China is preparing for roadways clogged with cars and trains overloaded with travelers during its weeklong National Day holiday starting Oct. 1. But the real action for Chinese tourists will be happening overseas.

Chinese tourists in Paris

Over the full year, 116 million Chinese tourists are expected to travel abroad and spend $155 billion, up 20 percent over 2013, projects a new report by the China Tourism Academy. That compares with less than $55 billion that will be spent by tourists inside the country, a gap of more than $100 billion. “The deficit will further increase in the future,” predicts academy head Dai Bin, who was quoted in the China Daily.

China now sends more tourists abroad than any country in the world, according to China’s National Tourism Administration. Favored destinations include Australia, South Korea, and Southeast Asian countries as well as, increasingly, Europe and the U.S. Chinese tourists abroad will exceed half a billion annually within five years, says Shao Qiwei, administration chief of the English language paper.

In the first half of this year, Chinese spent $70 billion on overseas travel, up 20.7 percent from the same period a year earlier. Chinese travelers abroad spend almost three times as much per capita as foreign tourists in China, says Fan Zhiyong, an economist at Renmin University in Beijing, the official Xinhua News Agency reported.

Along with hotel lodging fees and restaurant meals, overseas spending includes plenty of purchases of such high-priced products as Rolex watches, Prada (1913:HK) shoes, and Chanel handbags. One-third of all Chinese travel expenditures goes to buy goods, often “luxury items—to take back home,” says McKinsey & Co. in a June report. Total spending could reach $194 billion by 2015, Morgan Stanley (MS) estimated last year.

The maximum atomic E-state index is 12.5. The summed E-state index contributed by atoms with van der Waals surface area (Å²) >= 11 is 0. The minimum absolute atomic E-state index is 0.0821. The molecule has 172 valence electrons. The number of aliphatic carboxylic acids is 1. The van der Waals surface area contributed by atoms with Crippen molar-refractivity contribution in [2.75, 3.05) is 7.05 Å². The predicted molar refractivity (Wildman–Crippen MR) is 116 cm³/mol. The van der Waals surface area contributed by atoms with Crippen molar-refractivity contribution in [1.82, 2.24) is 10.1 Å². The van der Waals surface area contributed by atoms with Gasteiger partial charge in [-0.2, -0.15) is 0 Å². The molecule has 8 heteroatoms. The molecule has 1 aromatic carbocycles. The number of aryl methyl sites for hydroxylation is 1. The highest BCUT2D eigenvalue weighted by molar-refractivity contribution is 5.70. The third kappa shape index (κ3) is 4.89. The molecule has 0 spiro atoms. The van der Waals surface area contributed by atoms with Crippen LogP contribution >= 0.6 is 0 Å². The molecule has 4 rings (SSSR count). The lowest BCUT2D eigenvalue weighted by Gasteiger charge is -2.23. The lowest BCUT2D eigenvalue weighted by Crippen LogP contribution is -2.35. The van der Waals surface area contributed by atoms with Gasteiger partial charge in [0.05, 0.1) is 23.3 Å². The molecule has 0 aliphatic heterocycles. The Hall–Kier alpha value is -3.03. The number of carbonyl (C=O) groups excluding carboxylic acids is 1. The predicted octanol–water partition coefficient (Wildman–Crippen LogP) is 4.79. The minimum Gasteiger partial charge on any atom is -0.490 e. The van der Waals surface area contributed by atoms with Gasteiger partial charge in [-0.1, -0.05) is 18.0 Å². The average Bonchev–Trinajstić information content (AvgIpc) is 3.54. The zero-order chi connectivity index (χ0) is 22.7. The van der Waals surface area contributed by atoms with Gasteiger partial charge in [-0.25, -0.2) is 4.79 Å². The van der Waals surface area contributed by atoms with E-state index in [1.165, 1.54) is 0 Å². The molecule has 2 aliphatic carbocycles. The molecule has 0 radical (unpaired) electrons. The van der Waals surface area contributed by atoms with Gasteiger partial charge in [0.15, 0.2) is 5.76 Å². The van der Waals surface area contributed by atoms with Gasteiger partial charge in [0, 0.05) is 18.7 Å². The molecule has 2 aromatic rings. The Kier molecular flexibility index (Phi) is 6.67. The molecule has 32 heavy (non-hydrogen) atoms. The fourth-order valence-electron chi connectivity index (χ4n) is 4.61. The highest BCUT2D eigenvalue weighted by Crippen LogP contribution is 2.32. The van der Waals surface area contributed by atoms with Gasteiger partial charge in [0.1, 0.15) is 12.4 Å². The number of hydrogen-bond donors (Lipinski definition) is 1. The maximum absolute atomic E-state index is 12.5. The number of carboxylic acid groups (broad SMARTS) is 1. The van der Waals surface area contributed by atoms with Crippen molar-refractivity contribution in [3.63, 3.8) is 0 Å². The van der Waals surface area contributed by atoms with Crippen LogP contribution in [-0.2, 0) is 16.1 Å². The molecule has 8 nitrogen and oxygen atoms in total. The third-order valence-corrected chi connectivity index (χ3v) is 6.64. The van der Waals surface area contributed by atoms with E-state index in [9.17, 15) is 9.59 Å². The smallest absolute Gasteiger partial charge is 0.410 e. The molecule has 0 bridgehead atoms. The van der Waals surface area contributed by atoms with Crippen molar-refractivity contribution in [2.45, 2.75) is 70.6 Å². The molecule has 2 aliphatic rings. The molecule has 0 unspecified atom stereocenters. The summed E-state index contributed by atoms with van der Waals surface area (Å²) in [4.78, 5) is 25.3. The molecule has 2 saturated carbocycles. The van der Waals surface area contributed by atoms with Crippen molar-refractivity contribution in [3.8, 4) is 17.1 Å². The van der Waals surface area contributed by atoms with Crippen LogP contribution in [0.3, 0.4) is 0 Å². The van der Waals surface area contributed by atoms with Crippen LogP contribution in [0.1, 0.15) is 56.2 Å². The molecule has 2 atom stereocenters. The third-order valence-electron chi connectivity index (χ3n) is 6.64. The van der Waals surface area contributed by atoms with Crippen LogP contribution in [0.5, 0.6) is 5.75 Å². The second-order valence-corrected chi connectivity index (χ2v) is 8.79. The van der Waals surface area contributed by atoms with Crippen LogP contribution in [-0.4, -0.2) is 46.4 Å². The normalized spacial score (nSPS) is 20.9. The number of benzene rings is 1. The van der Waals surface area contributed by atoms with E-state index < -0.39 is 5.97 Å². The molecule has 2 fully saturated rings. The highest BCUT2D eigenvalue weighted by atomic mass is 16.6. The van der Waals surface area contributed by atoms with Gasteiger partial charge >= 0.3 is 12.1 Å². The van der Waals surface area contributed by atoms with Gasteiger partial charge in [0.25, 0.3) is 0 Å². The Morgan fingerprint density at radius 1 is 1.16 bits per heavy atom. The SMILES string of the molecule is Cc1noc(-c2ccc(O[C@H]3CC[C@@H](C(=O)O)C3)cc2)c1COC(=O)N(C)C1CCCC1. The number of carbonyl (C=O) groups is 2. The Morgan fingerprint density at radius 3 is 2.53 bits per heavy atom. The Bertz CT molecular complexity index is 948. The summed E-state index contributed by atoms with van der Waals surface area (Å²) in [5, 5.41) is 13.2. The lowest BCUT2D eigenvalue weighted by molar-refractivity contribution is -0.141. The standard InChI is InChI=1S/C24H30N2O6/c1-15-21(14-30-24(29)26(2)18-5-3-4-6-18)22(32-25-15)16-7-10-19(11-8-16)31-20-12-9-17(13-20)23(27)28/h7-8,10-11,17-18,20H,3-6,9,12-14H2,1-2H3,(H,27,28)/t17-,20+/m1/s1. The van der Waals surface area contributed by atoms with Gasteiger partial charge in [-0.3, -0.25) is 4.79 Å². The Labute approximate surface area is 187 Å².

via China’s Legions of Tourists Will Spend $155 Billion Abroad This Year – Businessweek.

09/11/2013

Chinese tourists: Mind your manners | The Economist

IT’S HARD being a Chinese tourist. Reviled for bad behaviour one day and ripped off by everyone from taxi drivers to pickpockets the next, China’s newly minted travelling classes are having a tough year.

In typical fashion, the Chinese government appears intent on regulating away some of that pain. On October 1st China’s tourism industry came under a new set of rules, most intended to curb corruption in domestic travel and ease the burden on guides, groups and tourists travelling within the country. The law includes at least one clause that seems to have been inspired by a series of incidents that have revealed the apparently bad manners of Chinese tourists, on the mainland and overseas.

The number of Chinese travelling at leisure, both domestically and abroad, has grown tremendously in recent years, boosted by rising incomes, a less restrictive passport regime and softer limits on spending. The new tourism law aims to help the tourists themselves, mainly by preventing practices like the forced-march shopping excursions that are often led by ill-paid tour guides. The law also provides helpful advice to the many millions of mainland Chinese who do their pleasure-seeking abroad.